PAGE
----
These days I struggle to be bothered to write pieces specifically related to gender identity. The women who might read them tend to agree with me anyway; men, on the other hand, don’t bother to get to the end of articles by women who don’t serve as mirrors reflecting back their opinions at twice their size.

The moment it becomes clear – by the mention of reproduction, or bodies, or violence – that you suspect the social construction of gender might be more than a matter of self-contained, decontextualised inner feelings,  you’ve sounded the TERF alert. You’ve committed an act of actual violence and therefore deserve nothing less than metaphorical violence – such as being punched in the non-metaphorical face – in return. So what’s the point?

I’m bored, too, of articles asking what the definition of “woman” might be. We all know what it is: whatever man is not. That’s what it was when Simone de Beauvoir wrote The Second Sex and that’s what it remains today. It is impermissible to demand any further definition. After all, if one is to grant any quality whatsoever to womanhood, one is excluding anyone lacking that quality from “being a woman”.

Being a woman is whatever anyone says being a woman is. Unless it’s a woman saying being a woman involves experiencing something that not everyone who says they’re a woman experiences. Such bigotry is not allowed. Hence nothing – not having a female body, not being seen as a woman, not being treated as a woman, not having the low social status of a woman – defines womanhood. Nothing other than the state of not being defined.

What is a man, though? That’s what I’m wondering. I’d quite like to be a man. I don’t feel like a woman, so why can’t I leave all this womanhood nonsense behind and just be male? If nothing – not my body, not my experiences, not my social status – makes me a woman, why can’t I just be a man? I don’t mean this facetiously. I’d love people to respond to me the way I see them responding to people who – for some mystic reason I don’t quite understand – get to be men while I do not.

The army of left-wing men currently lecturing feminists on what awful bigots they are for wanting womanhood to have some meaningful definition – Owen Jones, James O’Brien, Ed Miliband, Eddie Marsan – seem very sure they are men and not women. Why? If it’s neither their bodies nor the externally imposed social category into which they’ve been placed, what makes them men?

They will, I am sure, acknowledge that they have male privilege – but where does it come from? And why can’t I have it too, without having to change my body or anything else to do with the way I present myself?

If left-wing men are so much in favour of gender equality, why don’t they socially transition and join the rest of us down here in the not-man box? If cis men are the problem – if they’re the ones who bully, steal, beat, rape, murder – then don’t be a cis man. Become one of us, the women. After all, anyone can join these days.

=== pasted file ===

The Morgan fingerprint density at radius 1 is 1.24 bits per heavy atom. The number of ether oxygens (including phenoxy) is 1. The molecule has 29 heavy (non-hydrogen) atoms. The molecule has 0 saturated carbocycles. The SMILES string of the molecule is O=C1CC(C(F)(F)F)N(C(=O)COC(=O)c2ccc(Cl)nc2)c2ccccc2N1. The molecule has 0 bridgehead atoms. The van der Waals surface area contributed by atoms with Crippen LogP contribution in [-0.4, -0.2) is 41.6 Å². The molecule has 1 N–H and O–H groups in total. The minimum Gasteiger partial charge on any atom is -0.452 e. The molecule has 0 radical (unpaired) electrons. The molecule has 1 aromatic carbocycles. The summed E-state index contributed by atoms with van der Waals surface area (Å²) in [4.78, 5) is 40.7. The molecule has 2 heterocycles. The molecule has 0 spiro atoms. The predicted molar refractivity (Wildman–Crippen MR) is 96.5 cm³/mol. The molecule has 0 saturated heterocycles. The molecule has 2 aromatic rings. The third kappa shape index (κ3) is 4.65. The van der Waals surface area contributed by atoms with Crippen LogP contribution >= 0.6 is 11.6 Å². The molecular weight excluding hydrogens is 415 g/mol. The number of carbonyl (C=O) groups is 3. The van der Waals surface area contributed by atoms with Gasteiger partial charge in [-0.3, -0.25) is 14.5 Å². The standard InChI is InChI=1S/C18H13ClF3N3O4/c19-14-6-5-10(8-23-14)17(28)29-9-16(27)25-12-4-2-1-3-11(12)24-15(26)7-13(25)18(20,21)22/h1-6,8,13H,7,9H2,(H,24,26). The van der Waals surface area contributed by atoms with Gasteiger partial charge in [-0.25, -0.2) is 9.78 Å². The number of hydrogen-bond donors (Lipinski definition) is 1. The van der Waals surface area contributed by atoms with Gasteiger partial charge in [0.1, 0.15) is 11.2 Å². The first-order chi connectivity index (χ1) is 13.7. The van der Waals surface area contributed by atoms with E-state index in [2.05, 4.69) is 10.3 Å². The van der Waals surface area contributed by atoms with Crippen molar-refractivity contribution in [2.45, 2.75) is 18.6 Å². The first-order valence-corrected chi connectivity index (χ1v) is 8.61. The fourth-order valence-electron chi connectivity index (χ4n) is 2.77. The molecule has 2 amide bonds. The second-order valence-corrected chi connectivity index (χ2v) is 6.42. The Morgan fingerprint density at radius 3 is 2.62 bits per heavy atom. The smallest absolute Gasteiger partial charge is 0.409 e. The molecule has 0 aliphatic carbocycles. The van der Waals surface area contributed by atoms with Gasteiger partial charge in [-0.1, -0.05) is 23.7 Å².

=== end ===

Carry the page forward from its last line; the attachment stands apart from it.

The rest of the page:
“Ah,” they will say, “you don’t understand. I’ve got no choice.” Gender identity, we are told, isn’t a choice. It’s just who you are and if that person happens to be someone the top of a social hierarchy, then there’s nothing you can do about it. Poor old cis men. They don’t want to be privileged, but what can you do?

Until relatively recently the press were filled with scare stories over the erasure of men. 2012 saw the publication of Hanna Rosin’s The End of Men, prophesying that women daring to do things other than be accessories to men would render men obsolete. MRA websites fretted over men being “reduced to sperm donors and walking wallets”. After all, if nothing other than reproductive role and economic privilege differentiate a man from a woman, what is manhood? What is male privilege founded on? Nothing. Why should it persist? No reason at all.

Thankfully gender identity theory has thrown existentially challenged men a lifeline. If a man is defined neither by his body nor his external privilege, then manhood must be something else. What, then? No one needs to say. You’re not even allowed to ask. The corollary to “trans women are women” is “cis men are men”. They either have something that trans women lack, or lack something that trans women possess. What is it? No one really knows. But they’re definitely not women. They’re definitely not like you or me.

To me it is pretty obvious who benefits from all this, and it’s certainly not the not-cis-men amongst us. Men can say they want to change as much as they like, but unless they are willing to admit that actually, nothing – nothing at all – differentiates them from women other than the social status they have as men, bestowed on them because of perceived reproductive role at birth, they will always have a get-out clause.

They will always fall back on that desperate belief that they are something special, a class that dominates not out of spite or cruelty or ignorance, but just because that’s how they were made. “I can’t help how I feel,” they will say. You can tell them you feel the same, but being men they don’t have to listen. Unlike us, they don’t identify with having to care.